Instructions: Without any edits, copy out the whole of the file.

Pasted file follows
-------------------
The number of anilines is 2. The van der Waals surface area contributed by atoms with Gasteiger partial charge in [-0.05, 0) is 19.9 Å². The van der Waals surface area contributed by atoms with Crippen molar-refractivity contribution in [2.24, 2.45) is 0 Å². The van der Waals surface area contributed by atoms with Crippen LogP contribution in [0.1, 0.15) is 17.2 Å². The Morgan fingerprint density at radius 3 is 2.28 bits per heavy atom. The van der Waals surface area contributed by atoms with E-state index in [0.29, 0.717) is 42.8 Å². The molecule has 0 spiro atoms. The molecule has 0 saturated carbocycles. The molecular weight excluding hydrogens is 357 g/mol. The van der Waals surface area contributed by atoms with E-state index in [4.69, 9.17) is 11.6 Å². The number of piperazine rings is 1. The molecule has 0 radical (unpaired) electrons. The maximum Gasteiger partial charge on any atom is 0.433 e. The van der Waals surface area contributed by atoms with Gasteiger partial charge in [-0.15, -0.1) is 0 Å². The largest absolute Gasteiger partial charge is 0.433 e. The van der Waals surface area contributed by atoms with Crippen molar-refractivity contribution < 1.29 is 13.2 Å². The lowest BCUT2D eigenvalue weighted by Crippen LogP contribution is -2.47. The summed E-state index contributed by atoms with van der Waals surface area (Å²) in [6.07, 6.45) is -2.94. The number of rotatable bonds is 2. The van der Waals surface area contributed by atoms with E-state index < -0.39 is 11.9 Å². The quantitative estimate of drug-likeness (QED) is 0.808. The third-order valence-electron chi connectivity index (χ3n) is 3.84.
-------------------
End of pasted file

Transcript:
The number of anilines is 2. The van der Waals surface area contributed by atoms with Gasteiger partial charge in [-0.05, 0) is 19.9 Å². The van der Waals surface area contributed by atoms with Crippen molar-refractivity contribution in [2.24, 2.45) is 0 Å². The van der Waals surface area contributed by atoms with Crippen LogP contribution in [0.1, 0.15) is 17.2 Å². The Morgan fingerprint density at radius 3 is 2.28 bits per heavy atom. The van der Waals surface area contributed by atoms with E-state index in [0.29, 0.717) is 42.8 Å². The molecule has 0 spiro atoms. The molecule has 0 saturated carbocycles. The molecular weight excluding hydrogens is 357 g/mol. The van der Waals surface area contributed by atoms with E-state index in [4.69, 9.17) is 11.6 Å². The number of piperazine rings is 1. The molecule has 0 radical (unpaired) electrons. The maximum Gasteiger partial charge on any atom is 0.433 e. The van der Waals surface area contributed by atoms with Gasteiger partial charge in [-0.15, -0.1) is 0 Å². The largest absolute Gasteiger partial charge is 0.433 e. The van der Waals surface area contributed by atoms with Crippen molar-refractivity contribution < 1.29 is 13.2 Å². The lowest BCUT2D eigenvalue weighted by Crippen LogP contribution is -2.47. The summed E-state index contributed by atoms with van der Waals surface area (Å²) in [6.07, 6.45) is -2.94. The number of rotatable bonds is 2. The van der Waals surface area contributed by atoms with E-state index < -0.39 is 11.9 Å². The quantitative estimate of drug-likeness (QED) is 0.808. The third-order valence-electron chi connectivity index (χ3n) is 3.84.